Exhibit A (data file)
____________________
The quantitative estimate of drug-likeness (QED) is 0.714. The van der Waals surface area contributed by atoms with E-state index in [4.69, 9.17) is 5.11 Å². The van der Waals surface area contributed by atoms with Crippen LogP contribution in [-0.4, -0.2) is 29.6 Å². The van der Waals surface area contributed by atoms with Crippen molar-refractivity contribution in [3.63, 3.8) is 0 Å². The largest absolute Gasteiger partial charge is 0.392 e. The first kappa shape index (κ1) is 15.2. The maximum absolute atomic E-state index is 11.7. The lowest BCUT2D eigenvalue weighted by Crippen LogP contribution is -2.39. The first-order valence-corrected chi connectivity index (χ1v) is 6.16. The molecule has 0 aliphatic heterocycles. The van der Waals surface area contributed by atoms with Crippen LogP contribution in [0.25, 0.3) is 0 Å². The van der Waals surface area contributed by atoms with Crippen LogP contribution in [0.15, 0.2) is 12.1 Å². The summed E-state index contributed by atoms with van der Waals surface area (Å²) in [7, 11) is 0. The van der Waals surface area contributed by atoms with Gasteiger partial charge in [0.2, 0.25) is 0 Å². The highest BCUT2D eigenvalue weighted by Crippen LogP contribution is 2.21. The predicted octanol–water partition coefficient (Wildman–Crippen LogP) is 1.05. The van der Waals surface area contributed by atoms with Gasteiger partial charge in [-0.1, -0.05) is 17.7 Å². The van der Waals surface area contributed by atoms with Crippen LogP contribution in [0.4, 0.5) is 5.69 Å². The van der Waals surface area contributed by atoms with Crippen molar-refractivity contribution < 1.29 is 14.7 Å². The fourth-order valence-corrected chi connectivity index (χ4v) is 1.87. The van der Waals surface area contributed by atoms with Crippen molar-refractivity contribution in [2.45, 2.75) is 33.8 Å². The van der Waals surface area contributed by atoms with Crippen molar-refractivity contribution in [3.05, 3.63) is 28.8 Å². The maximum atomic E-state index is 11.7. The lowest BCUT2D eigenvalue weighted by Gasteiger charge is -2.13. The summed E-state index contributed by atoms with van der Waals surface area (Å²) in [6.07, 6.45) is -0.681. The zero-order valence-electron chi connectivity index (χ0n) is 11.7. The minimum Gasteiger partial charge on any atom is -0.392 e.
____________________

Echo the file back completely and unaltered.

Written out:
The quantitative estimate of drug-likeness (QED) is 0.714. The van der Waals surface area contributed by atoms with E-state index in [4.69, 9.17) is 5.11 Å². The van der Waals surface area contributed by atoms with Crippen LogP contribution in [-0.4, -0.2) is 29.6 Å². The van der Waals surface area contributed by atoms with Crippen molar-refractivity contribution in [3.63, 3.8) is 0 Å². The largest absolute Gasteiger partial charge is 0.392 e. The first kappa shape index (κ1) is 15.2. The maximum absolute atomic E-state index is 11.7. The lowest BCUT2D eigenvalue weighted by Crippen LogP contribution is -2.39. The first-order valence-corrected chi connectivity index (χ1v) is 6.16. The molecule has 0 aliphatic heterocycles. The van der Waals surface area contributed by atoms with Crippen LogP contribution in [0.25, 0.3) is 0 Å². The van der Waals surface area contributed by atoms with Crippen LogP contribution in [0.15, 0.2) is 12.1 Å². The summed E-state index contributed by atoms with van der Waals surface area (Å²) in [7, 11) is 0. The van der Waals surface area contributed by atoms with Gasteiger partial charge in [0.2, 0.25) is 0 Å². The highest BCUT2D eigenvalue weighted by Crippen LogP contribution is 2.21. The predicted octanol–water partition coefficient (Wildman–Crippen LogP) is 1.05. The van der Waals surface area contributed by atoms with Gasteiger partial charge in [-0.1, -0.05) is 17.7 Å². The van der Waals surface area contributed by atoms with Crippen LogP contribution in [0.4, 0.5) is 5.69 Å². The van der Waals surface area contributed by atoms with Crippen molar-refractivity contribution < 1.29 is 14.7 Å². The fourth-order valence-corrected chi connectivity index (χ4v) is 1.87. The van der Waals surface area contributed by atoms with Crippen molar-refractivity contribution in [2.45, 2.75) is 33.8 Å². The van der Waals surface area contributed by atoms with Crippen molar-refractivity contribution in [3.05, 3.63) is 28.8 Å². The maximum atomic E-state index is 11.7. The lowest BCUT2D eigenvalue weighted by Gasteiger charge is -2.13. The summed E-state index contributed by atoms with van der Waals surface area (Å²) in [6.07, 6.45) is -0.681. The zero-order valence-electron chi connectivity index (χ0n) is 11.7. The minimum Gasteiger partial charge on any atom is -0.392 e.